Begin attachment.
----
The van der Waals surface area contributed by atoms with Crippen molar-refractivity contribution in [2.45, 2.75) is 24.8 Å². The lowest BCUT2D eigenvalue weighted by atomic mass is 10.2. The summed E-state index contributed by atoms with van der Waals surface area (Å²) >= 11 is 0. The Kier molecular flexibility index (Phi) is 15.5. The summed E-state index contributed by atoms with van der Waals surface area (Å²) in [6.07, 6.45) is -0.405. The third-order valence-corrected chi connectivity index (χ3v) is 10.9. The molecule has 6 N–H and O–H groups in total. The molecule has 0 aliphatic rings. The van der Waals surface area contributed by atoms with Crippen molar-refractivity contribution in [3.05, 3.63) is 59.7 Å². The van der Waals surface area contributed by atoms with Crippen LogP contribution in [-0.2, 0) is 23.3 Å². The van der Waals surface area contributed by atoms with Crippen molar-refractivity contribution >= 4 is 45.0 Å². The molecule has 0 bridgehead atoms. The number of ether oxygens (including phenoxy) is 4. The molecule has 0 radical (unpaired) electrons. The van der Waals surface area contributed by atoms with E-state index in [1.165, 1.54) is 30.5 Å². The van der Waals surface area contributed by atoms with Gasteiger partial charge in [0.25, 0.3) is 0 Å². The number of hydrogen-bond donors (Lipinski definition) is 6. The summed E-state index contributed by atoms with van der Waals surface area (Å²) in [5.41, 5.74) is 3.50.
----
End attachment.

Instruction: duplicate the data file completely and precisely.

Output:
The van der Waals surface area contributed by atoms with Crippen molar-refractivity contribution in [2.45, 2.75) is 24.8 Å². The lowest BCUT2D eigenvalue weighted by atomic mass is 10.2. The summed E-state index contributed by atoms with van der Waals surface area (Å²) >= 11 is 0. The Kier molecular flexibility index (Phi) is 15.5. The summed E-state index contributed by atoms with van der Waals surface area (Å²) in [6.07, 6.45) is -0.405. The third-order valence-corrected chi connectivity index (χ3v) is 10.9. The molecule has 6 N–H and O–H groups in total. The molecule has 0 aliphatic rings. The van der Waals surface area contributed by atoms with Crippen molar-refractivity contribution in [3.05, 3.63) is 59.7 Å². The van der Waals surface area contributed by atoms with Crippen LogP contribution in [-0.2, 0) is 23.3 Å². The van der Waals surface area contributed by atoms with Crippen molar-refractivity contribution >= 4 is 45.0 Å². The molecule has 0 bridgehead atoms. The number of ether oxygens (including phenoxy) is 4. The molecule has 0 radical (unpaired) electrons. The van der Waals surface area contributed by atoms with E-state index in [1.165, 1.54) is 30.5 Å². The van der Waals surface area contributed by atoms with Gasteiger partial charge in [0.25, 0.3) is 0 Å². The number of hydrogen-bond donors (Lipinski definition) is 6. The summed E-state index contributed by atoms with van der Waals surface area (Å²) in [5.41, 5.74) is 3.50.